Monday, November 17, 2014
I have had the opportunity to work with the International Organization for Standardization now for 20 years. I have seen some very significant and positive contributions, and I have seen some contributions that have proved to be invisible. And with regret I have seen some that would have been much better if they had been invisible or better yet, never created at all. Like anything else, every individual ISO product has a certain level of hit-or-miss. Each product carries its own level of risk (and beyond).
The positive about ISO, is the message that “all voices are equal” as the name ISO implies. It means that folks from large countries and small countries, rich and poor can hammer out a set of principles to which everyone can concede, if not necessarily agree (consensus) which can be developed into a standard. That being said, it should surprise no one that, with regret, that is more myth than reality. I sometimes wonder if Orwell was thinking about ISO when he wrote “all animals are equal, but some animals are more equal than others”.
One of the extreme annoyances that used to bother me hugely was when one or more of the “more equal” countries would drive their influence and impact on document content, knowing full well that the resultant product would never see the light of day in their own country. This seemed to me to be a certain power imbalance and injustice. But I have since come to realize that in the international arena, countries get what they want and work for, and that imbalance and injustice are consequences that lesser countries can accept or tolerate, or not. It is truly up to them. There is a reality that if there is profit to be made by sitting at the table, and exerting influence, then one is foolish to ignore the opportunity.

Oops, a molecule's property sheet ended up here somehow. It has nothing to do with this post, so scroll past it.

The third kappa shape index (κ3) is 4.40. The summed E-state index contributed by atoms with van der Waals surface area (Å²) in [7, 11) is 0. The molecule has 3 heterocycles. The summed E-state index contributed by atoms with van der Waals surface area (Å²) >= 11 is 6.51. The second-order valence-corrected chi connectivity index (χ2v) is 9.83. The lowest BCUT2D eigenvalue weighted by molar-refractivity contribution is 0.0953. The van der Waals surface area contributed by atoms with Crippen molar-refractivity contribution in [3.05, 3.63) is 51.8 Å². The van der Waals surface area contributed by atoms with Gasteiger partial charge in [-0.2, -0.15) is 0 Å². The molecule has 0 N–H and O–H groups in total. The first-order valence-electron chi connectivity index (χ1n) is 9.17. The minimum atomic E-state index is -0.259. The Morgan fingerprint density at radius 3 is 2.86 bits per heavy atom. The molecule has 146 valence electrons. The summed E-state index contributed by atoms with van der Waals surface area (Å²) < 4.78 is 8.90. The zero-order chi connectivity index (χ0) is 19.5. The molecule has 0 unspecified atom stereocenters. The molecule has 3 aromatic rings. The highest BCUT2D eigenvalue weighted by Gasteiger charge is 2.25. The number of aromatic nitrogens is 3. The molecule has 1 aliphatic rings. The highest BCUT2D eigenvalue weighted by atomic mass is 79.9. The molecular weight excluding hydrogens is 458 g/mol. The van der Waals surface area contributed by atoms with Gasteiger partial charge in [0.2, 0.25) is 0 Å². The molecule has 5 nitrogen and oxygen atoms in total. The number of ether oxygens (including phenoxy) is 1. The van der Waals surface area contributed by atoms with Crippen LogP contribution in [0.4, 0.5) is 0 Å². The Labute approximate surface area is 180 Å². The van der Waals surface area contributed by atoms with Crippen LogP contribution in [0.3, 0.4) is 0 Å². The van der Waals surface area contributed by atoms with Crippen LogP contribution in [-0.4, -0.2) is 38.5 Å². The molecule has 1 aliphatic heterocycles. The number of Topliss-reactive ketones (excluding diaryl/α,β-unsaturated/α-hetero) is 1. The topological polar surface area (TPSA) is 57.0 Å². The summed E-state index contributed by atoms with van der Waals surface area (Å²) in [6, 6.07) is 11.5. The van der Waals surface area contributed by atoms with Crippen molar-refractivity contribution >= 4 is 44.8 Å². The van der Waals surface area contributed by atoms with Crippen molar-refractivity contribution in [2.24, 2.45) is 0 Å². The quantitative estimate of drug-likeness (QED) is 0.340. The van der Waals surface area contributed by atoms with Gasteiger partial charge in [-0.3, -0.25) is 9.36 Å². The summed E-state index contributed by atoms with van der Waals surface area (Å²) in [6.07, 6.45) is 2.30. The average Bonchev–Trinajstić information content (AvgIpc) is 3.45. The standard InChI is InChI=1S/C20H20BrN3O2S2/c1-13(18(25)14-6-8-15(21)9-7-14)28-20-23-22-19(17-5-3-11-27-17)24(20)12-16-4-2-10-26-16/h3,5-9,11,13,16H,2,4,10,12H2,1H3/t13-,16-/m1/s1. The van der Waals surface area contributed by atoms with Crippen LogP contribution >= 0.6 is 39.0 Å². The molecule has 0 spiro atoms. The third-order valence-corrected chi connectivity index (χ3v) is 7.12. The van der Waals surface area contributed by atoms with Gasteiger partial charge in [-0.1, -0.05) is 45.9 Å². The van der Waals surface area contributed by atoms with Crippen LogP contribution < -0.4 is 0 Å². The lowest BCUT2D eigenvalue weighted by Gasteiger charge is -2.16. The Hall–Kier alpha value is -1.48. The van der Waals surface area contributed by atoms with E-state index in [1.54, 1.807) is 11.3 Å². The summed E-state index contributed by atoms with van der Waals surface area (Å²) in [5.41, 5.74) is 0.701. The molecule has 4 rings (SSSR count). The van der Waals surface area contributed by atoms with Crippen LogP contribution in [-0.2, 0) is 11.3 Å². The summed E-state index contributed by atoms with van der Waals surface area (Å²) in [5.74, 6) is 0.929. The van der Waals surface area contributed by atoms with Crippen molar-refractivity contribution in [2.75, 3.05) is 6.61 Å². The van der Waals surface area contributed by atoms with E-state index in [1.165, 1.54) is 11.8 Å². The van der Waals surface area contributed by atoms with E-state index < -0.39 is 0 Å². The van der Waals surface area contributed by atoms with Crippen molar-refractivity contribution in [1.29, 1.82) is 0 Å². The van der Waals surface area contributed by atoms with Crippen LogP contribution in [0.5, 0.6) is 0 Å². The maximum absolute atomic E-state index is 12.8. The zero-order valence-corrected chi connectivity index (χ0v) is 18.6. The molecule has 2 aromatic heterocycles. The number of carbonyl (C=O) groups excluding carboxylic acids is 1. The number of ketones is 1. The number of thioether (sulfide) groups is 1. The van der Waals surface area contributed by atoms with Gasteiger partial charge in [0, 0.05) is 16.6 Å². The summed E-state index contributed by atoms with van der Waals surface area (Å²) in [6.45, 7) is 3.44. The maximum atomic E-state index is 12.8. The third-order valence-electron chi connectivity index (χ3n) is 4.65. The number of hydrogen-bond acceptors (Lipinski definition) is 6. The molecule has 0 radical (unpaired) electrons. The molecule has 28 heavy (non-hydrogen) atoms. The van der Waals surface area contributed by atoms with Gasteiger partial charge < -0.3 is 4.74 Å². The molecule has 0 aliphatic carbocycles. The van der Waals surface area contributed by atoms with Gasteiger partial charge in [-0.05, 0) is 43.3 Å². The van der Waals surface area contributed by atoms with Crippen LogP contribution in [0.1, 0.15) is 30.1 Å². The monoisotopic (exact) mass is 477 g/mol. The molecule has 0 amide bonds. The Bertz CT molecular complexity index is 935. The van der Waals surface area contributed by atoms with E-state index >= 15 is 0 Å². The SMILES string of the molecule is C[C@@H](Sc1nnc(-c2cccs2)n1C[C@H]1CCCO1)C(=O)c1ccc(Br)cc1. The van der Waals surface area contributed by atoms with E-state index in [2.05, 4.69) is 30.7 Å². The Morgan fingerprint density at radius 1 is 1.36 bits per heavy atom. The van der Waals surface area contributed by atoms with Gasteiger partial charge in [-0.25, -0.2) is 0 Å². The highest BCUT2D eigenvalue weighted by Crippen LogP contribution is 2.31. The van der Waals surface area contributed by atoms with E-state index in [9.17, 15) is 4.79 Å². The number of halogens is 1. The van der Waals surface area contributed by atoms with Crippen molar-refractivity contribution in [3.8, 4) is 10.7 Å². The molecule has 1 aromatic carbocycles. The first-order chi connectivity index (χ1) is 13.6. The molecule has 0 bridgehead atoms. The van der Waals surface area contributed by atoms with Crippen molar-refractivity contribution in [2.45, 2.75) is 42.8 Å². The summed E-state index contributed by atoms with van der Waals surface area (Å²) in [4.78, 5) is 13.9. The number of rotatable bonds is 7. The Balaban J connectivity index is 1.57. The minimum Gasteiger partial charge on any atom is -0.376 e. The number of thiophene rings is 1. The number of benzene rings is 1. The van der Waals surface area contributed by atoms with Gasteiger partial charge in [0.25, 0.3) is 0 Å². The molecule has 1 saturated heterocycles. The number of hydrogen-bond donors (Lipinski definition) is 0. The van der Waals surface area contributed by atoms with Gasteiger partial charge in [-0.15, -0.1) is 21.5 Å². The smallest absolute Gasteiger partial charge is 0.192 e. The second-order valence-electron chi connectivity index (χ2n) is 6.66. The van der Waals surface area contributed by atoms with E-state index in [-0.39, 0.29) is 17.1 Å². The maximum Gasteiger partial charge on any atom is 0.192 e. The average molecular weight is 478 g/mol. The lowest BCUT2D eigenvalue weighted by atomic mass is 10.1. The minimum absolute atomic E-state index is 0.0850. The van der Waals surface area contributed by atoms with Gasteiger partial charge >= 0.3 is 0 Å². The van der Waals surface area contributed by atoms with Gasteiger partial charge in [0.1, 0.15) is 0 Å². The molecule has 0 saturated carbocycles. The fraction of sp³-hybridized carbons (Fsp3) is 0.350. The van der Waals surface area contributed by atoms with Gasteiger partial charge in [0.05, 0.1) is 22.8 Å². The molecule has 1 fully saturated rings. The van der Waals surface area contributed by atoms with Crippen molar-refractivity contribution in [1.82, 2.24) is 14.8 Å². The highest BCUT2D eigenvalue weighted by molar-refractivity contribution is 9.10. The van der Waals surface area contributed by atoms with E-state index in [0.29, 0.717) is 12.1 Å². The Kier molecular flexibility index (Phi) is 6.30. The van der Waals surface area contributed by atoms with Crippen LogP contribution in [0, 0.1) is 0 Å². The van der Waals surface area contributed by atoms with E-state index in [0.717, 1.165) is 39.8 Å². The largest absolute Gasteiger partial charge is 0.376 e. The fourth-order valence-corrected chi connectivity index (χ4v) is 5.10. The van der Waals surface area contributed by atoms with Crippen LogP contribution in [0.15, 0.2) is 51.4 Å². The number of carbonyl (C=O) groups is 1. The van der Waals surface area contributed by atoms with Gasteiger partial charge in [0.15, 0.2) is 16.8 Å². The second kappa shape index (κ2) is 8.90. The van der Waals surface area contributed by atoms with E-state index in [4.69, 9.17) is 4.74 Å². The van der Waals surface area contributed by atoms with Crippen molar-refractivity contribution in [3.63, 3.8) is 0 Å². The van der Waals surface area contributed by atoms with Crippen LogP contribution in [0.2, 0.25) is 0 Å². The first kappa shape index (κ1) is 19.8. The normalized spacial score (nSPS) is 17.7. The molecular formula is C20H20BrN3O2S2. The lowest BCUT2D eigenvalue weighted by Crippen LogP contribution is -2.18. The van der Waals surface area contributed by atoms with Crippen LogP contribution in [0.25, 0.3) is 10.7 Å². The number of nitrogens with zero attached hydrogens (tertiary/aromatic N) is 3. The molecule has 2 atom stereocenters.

On a similar theme, there is an illusion that countries that provide documents to ISO as seeds for future standards gain in stature. It is in fact false ego. The reality is fraught more with risk than with benefit. A group of local thinkers can collaborate and develop a guiding principle that will work very well in their own region or country. They know their setting, they know local practices, and they can provide guidance that is (as they say) strongly fit for purpose.
But when that document gets put in the hands of a broader community, it can get changed, not necessarily for the better. Indeed sometimes nonsense can get introduced. And so when the final document is generated, the originators can find themselves with a dilemma; stick with what works, or adopt the broader document, even with the nonsense incorporated.
So it has taken me 20 years to learn a lesson. Some ISO documents are gold (ISO9001 comes to mind) while others may be of a lesser grade. Adopting a document may be a giant step forward, or it may prove to be more illusion and politic. It would be great if you could predict the outcome before you join the writing team.
It is indeed all about Risk
About 10 years ago the phrase “unknown unknowns” became part of common parlance. Decision making will always be impacted by the influence of factors that we didn’t know that we didn’t know. That is not a new concept; it is simply a reiteration of Frank Knight’s near hundred year (1921) concept of uncertainty which included two classes - one measureable uncertainty, which he called Risk, and the other which was the immeasurable. Risk is the impact of measurable uncertainty on outcome or objectives. If only that was sufficient. The rest is more about rolling dice with an indeterminate and random number of sides where an outcome can be a mystery or surprise, either good or bad.